The Democratic Party delegate race heated up Saturday night when Joe Biden scored all the delegates up for grabs that night. Biden’s decisive win in South Carolina shows that the Democratic nominee will be selected by traditional party politics. Much has been made about Bernie Sander’s “revolution” and Pete Buttigieg’s emergence as the unlikely candidate but in the end, South Carolina shows that it will come down to traditional party politics. For better or for worse, Joe Biden is the heir apparent of the party establishment.
And, therein lies the problem, the Democrats need to put forth the candidate that can beat Donald Trump in November.
Bernie Sanders talks about engaging voters through his revolution. But South Carolina demonstrates that Sander’s supporters are the young who traditionally do not vote when it matters. They may seem energetic. They may seem like they will vote. But in the end, Sander’s supporters do not vote in the numbers that are necessary to beat Donald Trump.
Pete Buttigieg is, unfortunately, not electable under the electoral college rules. While the electoral college determines the election results, candidate like Buttigieg is just not electable. It isn’t fair. It isn’t right but it is the rules that govern who is elected.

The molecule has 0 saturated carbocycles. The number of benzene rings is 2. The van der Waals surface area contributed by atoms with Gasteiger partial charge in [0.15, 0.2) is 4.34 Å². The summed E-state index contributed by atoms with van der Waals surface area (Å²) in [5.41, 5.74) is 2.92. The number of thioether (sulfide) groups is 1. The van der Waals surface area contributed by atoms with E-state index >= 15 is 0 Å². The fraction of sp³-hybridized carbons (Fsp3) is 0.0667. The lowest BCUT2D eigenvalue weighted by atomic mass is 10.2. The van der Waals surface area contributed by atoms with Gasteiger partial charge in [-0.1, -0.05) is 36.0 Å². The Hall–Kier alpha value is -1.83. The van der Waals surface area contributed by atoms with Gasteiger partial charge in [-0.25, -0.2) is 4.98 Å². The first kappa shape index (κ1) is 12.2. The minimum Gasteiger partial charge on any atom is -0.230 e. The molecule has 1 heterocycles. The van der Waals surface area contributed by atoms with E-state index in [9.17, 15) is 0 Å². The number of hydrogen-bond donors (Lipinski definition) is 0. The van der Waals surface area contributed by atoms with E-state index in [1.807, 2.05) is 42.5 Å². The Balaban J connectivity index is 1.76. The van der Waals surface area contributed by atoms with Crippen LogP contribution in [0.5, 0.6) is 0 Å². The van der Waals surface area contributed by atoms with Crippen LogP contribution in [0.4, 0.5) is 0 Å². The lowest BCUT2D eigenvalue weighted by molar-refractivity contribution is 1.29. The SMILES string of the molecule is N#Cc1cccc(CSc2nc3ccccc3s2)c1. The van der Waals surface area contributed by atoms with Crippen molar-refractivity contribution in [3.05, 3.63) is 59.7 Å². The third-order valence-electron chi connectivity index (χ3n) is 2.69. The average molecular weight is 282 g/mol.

Elizabeth Warren and Amy Klobuchar just do not have the infrastructure for the long run. They also suffer from the electoral college system that silences the will of the majority.
South Carolina also proved that money cannot buy an election. Tom Steyer dropped out on Sunday. Mike Bloomberg still has not received a single delegate. But Bloomberg remains a dark horse who may upset the Democratic Party establishment.
Tomorrow is Super Tuesday when 14 states will be holding their primaries. By the time the dust settles on Tuesday night, there will 1,344 delegates awarded to the candidates. How the delegates are awarded will give us a better picture of who the Democratic Party nominee will likely be.
Herein lies the party establishment versus the upstarts versus the Bloomberg money.
For Bloomberg to be viable he needs to earn a significant number of delegates tomorrow. If not, Bloomberg will likely end his campaign.
But the Biden versus Sanders competition will be the most interesting one to watch. Does Sanders have the mobilization he promises? Will enough Sanders supporters come out and cast a vote for him?
Likewise, does Joe Biden have the ability to mobilize enough voters?
Or, will Buttigieg, Klobuchar, or Warren surprise the pundits and prove they have the traction to be the nominee?
Tomorrow many of these questions will be answered.
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